Ardisia crenata (ar-DIS-ee-ah kre-NAY-tah) is a compact evergreen shrub belonging to the genus Ardisia and from the primrose family, Primulaceae.
The genus name Ardisia is derived from the Greek word Ardis, which means “point” or “arrowhead”, referencing the pointed or spear-tipped anthers of the shrub’s flowers.
The species name (epithet), Crenata, comes from Crenatus, a Latin word (feminine form) that means “with blunt teeth” that references the shrub’s leaf margins.
This broadleaf evergreen is native to the tropical regions of Eastern and Southeast Asia (Japan, China, Taiwan, Korea, and Philippines) and Northeast India. It’s typically found and is most abundant in forests, valleys, hillsides, and shrubby areas.
Ardisia crenata is a showy evergreen shrub well-known for its clusters of star-shaped white to pale pink flowers, glossy dark green foliage, and bright coral red berries.
In the 1900s, the Ardisia crenata was introduced as an ornamental species in Florida.
In 1995, it was later identified as an invasive species when this plant escaped into the wild and became intrusive in regions of Florida, Alabama, and Georgia.
Ardisia crenata is known by various names, such as:
- Australian Holly
- Coral Ardisia
- Christmas Berry
- Coral Berry
- Coralberry Tree
- Coral Bush
- Scratch Throat
In addition, its bright red berries appear during Christmas time, hence gaining its common name, Christmas berry.
The Ardisia crenata is widely cultivated as an ornamental plant in the horticulture industry and often marketed during holidays.
The two most popular Ardisia crenata cultivars are:
- ‘Alba’ – white berries
- ‘Pink Pearls’ – bright pink berries
Quick Facts On Ardisia Crenata
- Family: Primulaceae
- Light: Bright, indirect sunlight
- Temperature: 60° to 85° degrees Fahrenheit
- Water: Evenly moist, well-drained soil
- Fertilizer: Balanced (10-10-10) fertilizer
- Propagation: Seeds, air layering, or stem cuttings
- Common Problems: Aphids, Mealybugs, and Spider Mites
Ardisia Crenara Care
How Big Does Ardisia Crenata Grow?
Ardisia crenata is a slow-growing upright evergreen shrub that grows from 4′ to 6′ feet tall in its native tropical habitat, spreading roughly 1′ to 4′ feet wide.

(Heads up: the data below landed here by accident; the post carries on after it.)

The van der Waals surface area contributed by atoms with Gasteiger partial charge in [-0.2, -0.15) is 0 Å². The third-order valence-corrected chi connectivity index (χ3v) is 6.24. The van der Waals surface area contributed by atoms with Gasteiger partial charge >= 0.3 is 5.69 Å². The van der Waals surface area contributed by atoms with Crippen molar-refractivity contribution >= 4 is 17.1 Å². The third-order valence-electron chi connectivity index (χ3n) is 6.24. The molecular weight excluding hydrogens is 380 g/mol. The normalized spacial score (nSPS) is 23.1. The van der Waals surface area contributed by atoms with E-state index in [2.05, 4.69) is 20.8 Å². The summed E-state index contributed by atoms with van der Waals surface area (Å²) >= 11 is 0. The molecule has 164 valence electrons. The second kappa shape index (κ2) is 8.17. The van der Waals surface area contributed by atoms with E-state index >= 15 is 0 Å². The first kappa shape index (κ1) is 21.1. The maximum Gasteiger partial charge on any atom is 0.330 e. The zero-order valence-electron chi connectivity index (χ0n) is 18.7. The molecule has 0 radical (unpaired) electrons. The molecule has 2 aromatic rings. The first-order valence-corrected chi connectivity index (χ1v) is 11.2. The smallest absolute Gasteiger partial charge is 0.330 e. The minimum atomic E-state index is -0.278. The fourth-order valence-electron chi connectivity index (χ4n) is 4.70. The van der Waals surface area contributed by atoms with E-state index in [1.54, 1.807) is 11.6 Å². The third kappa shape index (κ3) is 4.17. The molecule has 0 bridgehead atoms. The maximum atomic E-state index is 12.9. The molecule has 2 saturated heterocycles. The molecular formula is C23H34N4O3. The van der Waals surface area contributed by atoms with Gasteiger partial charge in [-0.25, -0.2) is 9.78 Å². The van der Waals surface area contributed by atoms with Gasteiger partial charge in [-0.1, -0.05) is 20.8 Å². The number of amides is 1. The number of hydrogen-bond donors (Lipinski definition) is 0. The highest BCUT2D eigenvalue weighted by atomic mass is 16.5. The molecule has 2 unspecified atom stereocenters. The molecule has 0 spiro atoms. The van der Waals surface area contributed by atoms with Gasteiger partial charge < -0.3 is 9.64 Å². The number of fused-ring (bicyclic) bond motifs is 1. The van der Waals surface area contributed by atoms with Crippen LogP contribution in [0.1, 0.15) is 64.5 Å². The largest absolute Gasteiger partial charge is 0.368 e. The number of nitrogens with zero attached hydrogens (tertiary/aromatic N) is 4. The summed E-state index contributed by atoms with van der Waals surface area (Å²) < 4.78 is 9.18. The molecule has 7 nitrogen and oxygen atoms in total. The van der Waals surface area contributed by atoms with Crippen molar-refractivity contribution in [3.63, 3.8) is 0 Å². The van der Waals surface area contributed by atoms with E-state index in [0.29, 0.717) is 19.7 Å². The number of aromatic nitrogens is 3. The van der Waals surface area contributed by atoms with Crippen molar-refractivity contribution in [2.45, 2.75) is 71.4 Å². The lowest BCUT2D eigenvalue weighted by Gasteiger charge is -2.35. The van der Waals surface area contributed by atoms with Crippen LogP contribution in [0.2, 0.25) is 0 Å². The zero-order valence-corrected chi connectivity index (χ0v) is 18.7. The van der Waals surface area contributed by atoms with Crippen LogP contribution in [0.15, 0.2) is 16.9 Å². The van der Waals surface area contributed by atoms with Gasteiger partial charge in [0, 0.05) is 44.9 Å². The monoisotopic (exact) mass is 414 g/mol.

However, this shrub may only reach about 3′ feet, only half its average size, when grown indoors in a container.
The Ardisia crenata plant reaches maturity in 5 to 10 years.
When Does Ardisia Crenata Flower? Are The Flowers Fragrant?
The leaves of Ardisia crenata are dark green, glossy, and have a leathery or waxy feel.
The broadleaf evergreen foliage is alternate with tightly waved edges, commonly measuring from 4″ to 8″ inches long and 1″ to 3″ inches wide.
In the spring or early summer, the Ardisia crenata produces a cluster of white or pale pink star-shaped flowers joined at the tips or base of the stems that continue to flower from May to June.
After flowering, the blooms are followed by clumps of glossy rounded berries as large as peas, held on dark grey stalks.
The shiny berries start green and gradually change into a bright coral red color from September to December.
They also remain on the shrub in the winter until the Ardisia crenata blooms again in the next flowering season.
The flowering season of Ardisia crenata begins from late spring to early summer, exuding a delicate sweet fragrance.
What Are The Lighting Needs And Temperature Requirements?
Ardisia Crenata thrives in bright, indirect light or partial shade with only about 2 to 6 hours of direct sunlight daily when grown indoors.
Be careful not to expose this evergreen shrub to full or direct sun and excessive heat because it may cause the leaves to burn or turn yellow and the berries to shrink.
It’s also best placed near south-facing windows if planted indoors.
Ardisia crenata grows best at a temperature around 60° to 85° degrees Fahrenheit and can handle a temperature of 45° degrees Fahrenheit in winter.
Any temperature lower than 45° degrees Fahrenheit will damage the shrub and inhibit fruit production, so keep it away from cold drafts.